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Using Tech for Book Marketing

Kate Gingold from Sprocket WebsitesKate has been building websites with her husband Don since 1996 for all sorts of clients, including authors.

Kate regularly writes about online marketing for Sprocket Websites and provides tips and techniques for entrepreneurs and small-business owners. Since being an author today is not really different from being an entrepreneur with a small business, most of those tips are just as useful to authors.

Kate is an author herself. She writes books on local history, including the award-winning "Ruth by Lake and Prairie," a fictionalized account of the true story of Great Lake pioneering to the shores of Chicago and beyond to found Naperville, Illinois. 

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Kate Gingold Host
/ Categories: Brief History

June Is a Lovely Month in England to Look at Gardens - and History

Agatha Christie's brother, Monty
While thinking about a topic for this month’s post, I wondered if there was an Agatha Christie-related or 1920s event that happened in June to write about. I did a little online research – and then created my own event!

If you’re into gardens, you can find videos online of gorgeous English gardens and learn what’s blooming in June. And speaking of blooms, search results bring up the famous poem “O my Luve is like a red, red rose/That’s newly sprung in June,” although Robert Burns is actually the national poet of Scotland, not England. Looking a bit further, I read that Burns also wrote the words to “Auld Lang Syne,” which I already knew, and that he died at the age of thirty-seven, which I did not know.

June seems to be a good month for crowning English monarchs. The coronations of Henry VIII and his first wife, Catherine of Aragon were held in June of 1509. Henry’s second wife, Anne Boleyn, was crowned in June of 1533. Anne’s reign only lasted until 1536, but 420 years later, England celebrated the coronation of Elizabeth II, and she is considered the second-longest-reigning monarch of all time. Louis XIV beat her record, having ascended the throne at the age of four.

Since Agatha Christie’s earliest novels often refer to World War I, I looked for June events there, too. The war raged on from July of 1914 until November of 1918, and in June of 1917, the British royal family changed their name. When Queen Victoria married her Albert, he was a German prince of the Duchy of Saxe-Coburg and Gotha. Technically, that made them Mr. and Mrs. Saxe-Coburg and Gotha. Germany was England’s enemy during WWI, so George V, the grandson of Albert, made the decision to drop the Saxe-Coburg and Gotha name. Instead, he took the name “Windsor” for his family.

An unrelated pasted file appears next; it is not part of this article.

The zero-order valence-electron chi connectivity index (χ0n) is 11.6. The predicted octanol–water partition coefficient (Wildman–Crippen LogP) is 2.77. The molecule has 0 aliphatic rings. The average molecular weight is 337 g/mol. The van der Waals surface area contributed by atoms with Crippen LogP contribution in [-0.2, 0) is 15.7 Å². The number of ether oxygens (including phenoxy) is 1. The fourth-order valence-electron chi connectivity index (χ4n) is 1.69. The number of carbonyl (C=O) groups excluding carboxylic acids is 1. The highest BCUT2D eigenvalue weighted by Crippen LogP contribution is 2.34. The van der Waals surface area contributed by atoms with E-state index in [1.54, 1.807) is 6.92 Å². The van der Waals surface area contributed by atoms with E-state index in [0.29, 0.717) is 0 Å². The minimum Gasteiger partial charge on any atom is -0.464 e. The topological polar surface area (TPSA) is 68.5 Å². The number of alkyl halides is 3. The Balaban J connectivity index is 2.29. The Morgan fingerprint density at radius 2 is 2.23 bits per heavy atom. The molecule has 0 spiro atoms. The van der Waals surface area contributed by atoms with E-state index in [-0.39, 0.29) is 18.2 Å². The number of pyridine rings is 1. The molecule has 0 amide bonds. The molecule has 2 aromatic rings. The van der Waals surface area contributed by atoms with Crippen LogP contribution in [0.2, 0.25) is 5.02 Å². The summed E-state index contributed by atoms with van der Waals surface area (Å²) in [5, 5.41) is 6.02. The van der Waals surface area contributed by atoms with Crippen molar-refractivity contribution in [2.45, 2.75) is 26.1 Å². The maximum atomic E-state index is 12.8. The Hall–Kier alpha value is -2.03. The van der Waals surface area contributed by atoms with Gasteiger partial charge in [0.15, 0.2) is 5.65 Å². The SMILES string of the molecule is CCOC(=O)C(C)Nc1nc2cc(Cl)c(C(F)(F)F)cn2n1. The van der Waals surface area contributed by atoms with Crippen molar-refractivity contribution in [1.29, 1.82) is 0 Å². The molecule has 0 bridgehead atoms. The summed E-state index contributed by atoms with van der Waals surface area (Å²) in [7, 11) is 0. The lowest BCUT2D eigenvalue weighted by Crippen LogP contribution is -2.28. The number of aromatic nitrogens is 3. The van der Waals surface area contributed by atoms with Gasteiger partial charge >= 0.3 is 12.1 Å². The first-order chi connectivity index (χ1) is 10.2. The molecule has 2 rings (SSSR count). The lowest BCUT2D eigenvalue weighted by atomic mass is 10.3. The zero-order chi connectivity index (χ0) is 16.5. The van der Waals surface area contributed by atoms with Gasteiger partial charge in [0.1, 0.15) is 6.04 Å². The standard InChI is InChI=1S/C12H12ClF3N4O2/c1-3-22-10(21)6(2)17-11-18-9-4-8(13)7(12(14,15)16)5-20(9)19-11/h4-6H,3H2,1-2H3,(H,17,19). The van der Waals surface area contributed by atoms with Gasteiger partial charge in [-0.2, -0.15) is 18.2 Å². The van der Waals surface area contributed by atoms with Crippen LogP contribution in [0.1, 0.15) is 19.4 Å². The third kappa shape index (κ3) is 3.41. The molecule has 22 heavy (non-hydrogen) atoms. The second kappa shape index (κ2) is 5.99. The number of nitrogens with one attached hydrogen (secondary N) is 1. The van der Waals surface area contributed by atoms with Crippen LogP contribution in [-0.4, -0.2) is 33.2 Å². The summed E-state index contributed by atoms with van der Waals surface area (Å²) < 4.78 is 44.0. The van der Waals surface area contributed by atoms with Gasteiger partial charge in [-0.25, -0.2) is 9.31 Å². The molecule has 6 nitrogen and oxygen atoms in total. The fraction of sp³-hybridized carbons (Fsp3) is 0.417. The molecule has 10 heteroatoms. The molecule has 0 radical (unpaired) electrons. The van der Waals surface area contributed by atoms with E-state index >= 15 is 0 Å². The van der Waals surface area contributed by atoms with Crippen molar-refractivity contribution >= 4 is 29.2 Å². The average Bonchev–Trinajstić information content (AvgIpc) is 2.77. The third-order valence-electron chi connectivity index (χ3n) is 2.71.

The only Christie-related event in June I could find was the birthday of Agatha’s brother, Monty, on June 23. The second child and only son of Fred and Clara Miller, he was born in 1880, just eighteen months after his sister, Madge. Fred and Clara’s third and final child, Agatha, wouldn’t follow for another ten years, in 1890.

Fred was an American whose mother died when he was quite young. His father remarried an English woman and while there were no offspring from this union, they did raise a niece of Fred’s stepmother. In 1878, Fred and the niece, Clara, were married. They settled in Torquay, which is where both Madge and Agatha were born, but Monty was born in New Jersey during a long visit to the United States.

Monty apparently did a little of this and little of that as an adult. He was stationed in South Africa and in India during the Boer War. After seven years of service, he became a professional hunter in East Africa until he ran afoul of illegal ivory trading. During World War I, he served with the East Africa Transport Corps, rising to the rank of captain. Towards the end of the war, Monty was wounded in the arm, and it became severely infected. He never fully recovered and suffered from ill health until his death in 1929 at the age of forty-nine.

Reading about Monty, there seem to be echoes of him in some of Christie’s characters, particularly the young men who love Africa and can’t seem to settle on a career. Maybe she drew on Monty to flesh out Anthony Cade and Harry Lucas, among others.

As you see, while interesting enough, Christie-related June events are a bit scarce. That’s not why I created it, but I do have my very own Agatha Christie event this June. After many, many months, my book has finally been published! The official title is Agatha Annotated: Investigating the Books of the 1920s, with a subtitle of Obscure Terms and Historical References in the Works of Agatha Christie.

It's been a long time coming and it was a lot of work, not only for me, but for my husband, Don, as well. He’s my publisher, and a glossary like this takes a lot of effort to make it lay out nicely in both print and ebook formats. There’s also an online data base folks can subscribe to which was even more work to develop.

More details are coming for all of this, but this is a history blog, not an author blog. I’m just so excited that this book is finally a reality! I hope other history buffs like me find these details of Agatha Christie’s 1920s novels as fascinating as I do.
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Marketing Author Interview

Following a presentation for In Print Professional Writers Group, Kate's husband (and publisher!) Don was interviewed by author Louise Brass for WBOM Radio. During the conversation, Don shared many of the marketing tips from his presentation. You can listen to it online here.

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